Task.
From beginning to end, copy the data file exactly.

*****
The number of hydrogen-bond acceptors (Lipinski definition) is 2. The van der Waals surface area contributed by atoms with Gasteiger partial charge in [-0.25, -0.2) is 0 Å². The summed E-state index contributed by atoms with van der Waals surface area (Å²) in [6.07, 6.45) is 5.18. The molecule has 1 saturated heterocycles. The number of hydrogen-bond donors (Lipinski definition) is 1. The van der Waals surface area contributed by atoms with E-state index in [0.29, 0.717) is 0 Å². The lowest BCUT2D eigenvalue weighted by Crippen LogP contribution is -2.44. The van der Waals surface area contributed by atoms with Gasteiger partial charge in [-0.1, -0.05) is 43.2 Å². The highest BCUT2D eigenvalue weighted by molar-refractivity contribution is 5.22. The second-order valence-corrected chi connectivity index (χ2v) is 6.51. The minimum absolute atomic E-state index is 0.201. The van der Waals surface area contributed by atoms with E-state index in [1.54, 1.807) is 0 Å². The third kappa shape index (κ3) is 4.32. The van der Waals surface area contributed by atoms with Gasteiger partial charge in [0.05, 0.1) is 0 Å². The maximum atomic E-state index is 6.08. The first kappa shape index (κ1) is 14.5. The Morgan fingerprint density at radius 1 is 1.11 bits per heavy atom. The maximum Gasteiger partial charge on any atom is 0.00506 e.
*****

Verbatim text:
The number of hydrogen-bond acceptors (Lipinski definition) is 2. The van der Waals surface area contributed by atoms with Gasteiger partial charge in [-0.25, -0.2) is 0 Å². The summed E-state index contributed by atoms with van der Waals surface area (Å²) in [6.07, 6.45) is 5.18. The molecule has 1 saturated heterocycles. The number of hydrogen-bond donors (Lipinski definition) is 1. The van der Waals surface area contributed by atoms with E-state index in [0.29, 0.717) is 0 Å². The lowest BCUT2D eigenvalue weighted by Crippen LogP contribution is -2.44. The van der Waals surface area contributed by atoms with Gasteiger partial charge in [-0.1, -0.05) is 43.2 Å². The highest BCUT2D eigenvalue weighted by molar-refractivity contribution is 5.22. The second-order valence-corrected chi connectivity index (χ2v) is 6.51. The minimum absolute atomic E-state index is 0.201. The van der Waals surface area contributed by atoms with E-state index in [1.54, 1.807) is 0 Å². The third kappa shape index (κ3) is 4.32. The van der Waals surface area contributed by atoms with Gasteiger partial charge in [0.05, 0.1) is 0 Å². The maximum atomic E-state index is 6.08. The first kappa shape index (κ1) is 14.5. The Morgan fingerprint density at radius 1 is 1.11 bits per heavy atom. The maximum Gasteiger partial charge on any atom is 0.00506 e.